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Lay for the Day
16th December

2000: Nasa publishes data sent back by the long-range space probe Galileo which suggests that Ganymede, one of the moons of Jupiter – the largest moon in our system – has a salty ocean beneath its surface of ice. This is the first discovery of liquid H2O – and therefore of the possibility of life – anywhere other than the home planet.


Clear and impenetrable,
breeder of awe, of sisters
who turn to meet us, running
with outstretched transparent arms
and the songs we name them by,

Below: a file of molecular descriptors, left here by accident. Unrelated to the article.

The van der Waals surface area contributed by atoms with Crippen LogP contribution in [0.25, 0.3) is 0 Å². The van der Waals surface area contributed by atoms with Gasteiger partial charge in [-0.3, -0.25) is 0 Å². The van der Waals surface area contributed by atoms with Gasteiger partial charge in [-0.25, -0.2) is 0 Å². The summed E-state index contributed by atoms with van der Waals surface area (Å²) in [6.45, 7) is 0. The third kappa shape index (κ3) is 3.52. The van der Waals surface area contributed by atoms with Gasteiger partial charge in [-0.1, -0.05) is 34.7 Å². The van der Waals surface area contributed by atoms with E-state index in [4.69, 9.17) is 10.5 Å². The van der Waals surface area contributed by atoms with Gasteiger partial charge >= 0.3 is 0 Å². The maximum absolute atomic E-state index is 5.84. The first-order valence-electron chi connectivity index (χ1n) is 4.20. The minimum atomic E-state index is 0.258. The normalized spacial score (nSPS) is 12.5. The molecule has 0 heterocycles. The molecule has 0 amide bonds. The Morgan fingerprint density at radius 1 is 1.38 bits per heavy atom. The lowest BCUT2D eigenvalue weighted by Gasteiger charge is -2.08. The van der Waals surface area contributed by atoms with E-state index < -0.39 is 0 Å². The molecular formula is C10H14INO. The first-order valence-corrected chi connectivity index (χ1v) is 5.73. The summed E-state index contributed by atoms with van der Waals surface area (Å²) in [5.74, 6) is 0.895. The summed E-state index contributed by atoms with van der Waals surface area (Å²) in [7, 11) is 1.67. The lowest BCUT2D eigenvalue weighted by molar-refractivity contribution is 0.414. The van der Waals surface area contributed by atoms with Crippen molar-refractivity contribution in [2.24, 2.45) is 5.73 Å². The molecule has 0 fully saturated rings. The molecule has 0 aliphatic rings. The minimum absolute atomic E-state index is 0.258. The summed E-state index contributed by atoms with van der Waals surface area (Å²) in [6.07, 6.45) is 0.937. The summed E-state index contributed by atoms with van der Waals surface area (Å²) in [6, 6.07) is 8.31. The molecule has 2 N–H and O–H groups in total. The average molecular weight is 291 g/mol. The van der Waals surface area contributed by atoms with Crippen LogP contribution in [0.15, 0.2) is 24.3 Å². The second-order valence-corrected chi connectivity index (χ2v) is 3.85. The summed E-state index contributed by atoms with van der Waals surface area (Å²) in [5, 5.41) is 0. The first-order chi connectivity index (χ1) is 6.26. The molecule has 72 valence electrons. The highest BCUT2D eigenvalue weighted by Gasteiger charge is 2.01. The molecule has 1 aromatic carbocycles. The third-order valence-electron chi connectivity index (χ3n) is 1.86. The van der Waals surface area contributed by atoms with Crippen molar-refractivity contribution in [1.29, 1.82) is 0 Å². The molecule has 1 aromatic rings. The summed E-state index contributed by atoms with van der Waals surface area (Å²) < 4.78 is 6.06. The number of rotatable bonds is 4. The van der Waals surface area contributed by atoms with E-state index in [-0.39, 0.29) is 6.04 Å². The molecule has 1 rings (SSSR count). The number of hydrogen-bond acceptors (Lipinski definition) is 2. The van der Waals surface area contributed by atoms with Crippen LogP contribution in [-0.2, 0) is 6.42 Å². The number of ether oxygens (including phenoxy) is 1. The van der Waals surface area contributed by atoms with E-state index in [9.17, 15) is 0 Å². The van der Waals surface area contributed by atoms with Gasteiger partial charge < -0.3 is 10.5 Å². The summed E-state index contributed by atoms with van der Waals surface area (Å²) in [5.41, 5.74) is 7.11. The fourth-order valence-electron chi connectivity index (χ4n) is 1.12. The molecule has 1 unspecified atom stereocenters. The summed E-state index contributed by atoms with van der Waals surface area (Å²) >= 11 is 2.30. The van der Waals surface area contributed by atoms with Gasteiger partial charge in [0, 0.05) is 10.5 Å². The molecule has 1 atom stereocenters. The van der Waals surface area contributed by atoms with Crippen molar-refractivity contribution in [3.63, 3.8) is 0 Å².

stream, force, wave, rain and fountain,

we divine ourselves in you,
little mother. Meek, stubborn,
mizzle or Mississippi,
you go your way submitting
to rocks, to a grain of sand,
to nothing, soothing the earth.

Flung back unhurt by yourself
with thunder and big words, bone-
cracking shoves, you bear your slow
and unturnable surges,
you make your exclamations
and whispers sharks and elvers.

Where the king crabs are dancing
their queens, green arms in the gloom,
thought makes the rounds of a drop,
and high chants of geese are joined
with deep ones of whales under
responding swells, the dry moon.


John Gibbens
from Pisces


The Lay Reader: an archive of the poetic calendar


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